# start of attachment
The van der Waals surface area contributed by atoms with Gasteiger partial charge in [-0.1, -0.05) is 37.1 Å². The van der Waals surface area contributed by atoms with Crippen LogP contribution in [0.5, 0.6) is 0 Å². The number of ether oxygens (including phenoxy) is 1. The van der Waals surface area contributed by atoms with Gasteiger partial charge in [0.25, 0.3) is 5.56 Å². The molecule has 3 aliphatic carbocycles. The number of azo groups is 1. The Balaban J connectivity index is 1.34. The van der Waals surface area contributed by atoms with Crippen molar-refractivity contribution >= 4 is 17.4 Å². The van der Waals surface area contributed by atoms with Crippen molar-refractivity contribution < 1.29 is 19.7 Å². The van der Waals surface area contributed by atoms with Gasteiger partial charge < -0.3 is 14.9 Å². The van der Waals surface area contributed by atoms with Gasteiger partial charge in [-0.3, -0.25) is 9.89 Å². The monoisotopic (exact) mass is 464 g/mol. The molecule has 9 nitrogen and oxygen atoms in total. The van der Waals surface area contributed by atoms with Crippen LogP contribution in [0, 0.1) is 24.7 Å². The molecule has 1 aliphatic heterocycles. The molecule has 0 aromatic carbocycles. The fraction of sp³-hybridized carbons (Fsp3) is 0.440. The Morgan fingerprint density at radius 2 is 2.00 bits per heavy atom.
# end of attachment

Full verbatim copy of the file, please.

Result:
The van der Waals surface area contributed by atoms with Gasteiger partial charge in [-0.1, -0.05) is 37.1 Å². The van der Waals surface area contributed by atoms with Crippen LogP contribution in [0.5, 0.6) is 0 Å². The number of ether oxygens (including phenoxy) is 1. The van der Waals surface area contributed by atoms with Gasteiger partial charge in [0.25, 0.3) is 5.56 Å². The molecule has 3 aliphatic carbocycles. The number of azo groups is 1. The Balaban J connectivity index is 1.34. The van der Waals surface area contributed by atoms with Crippen molar-refractivity contribution >= 4 is 17.4 Å². The van der Waals surface area contributed by atoms with Crippen molar-refractivity contribution < 1.29 is 19.7 Å². The van der Waals surface area contributed by atoms with Gasteiger partial charge < -0.3 is 14.9 Å². The van der Waals surface area contributed by atoms with Gasteiger partial charge in [-0.3, -0.25) is 9.89 Å². The monoisotopic (exact) mass is 464 g/mol. The molecule has 9 nitrogen and oxygen atoms in total. The van der Waals surface area contributed by atoms with Crippen LogP contribution in [0, 0.1) is 24.7 Å². The molecule has 1 aliphatic heterocycles. The molecule has 0 aromatic carbocycles. The fraction of sp³-hybridized carbons (Fsp3) is 0.440. The Morgan fingerprint density at radius 2 is 2.00 bits per heavy atom.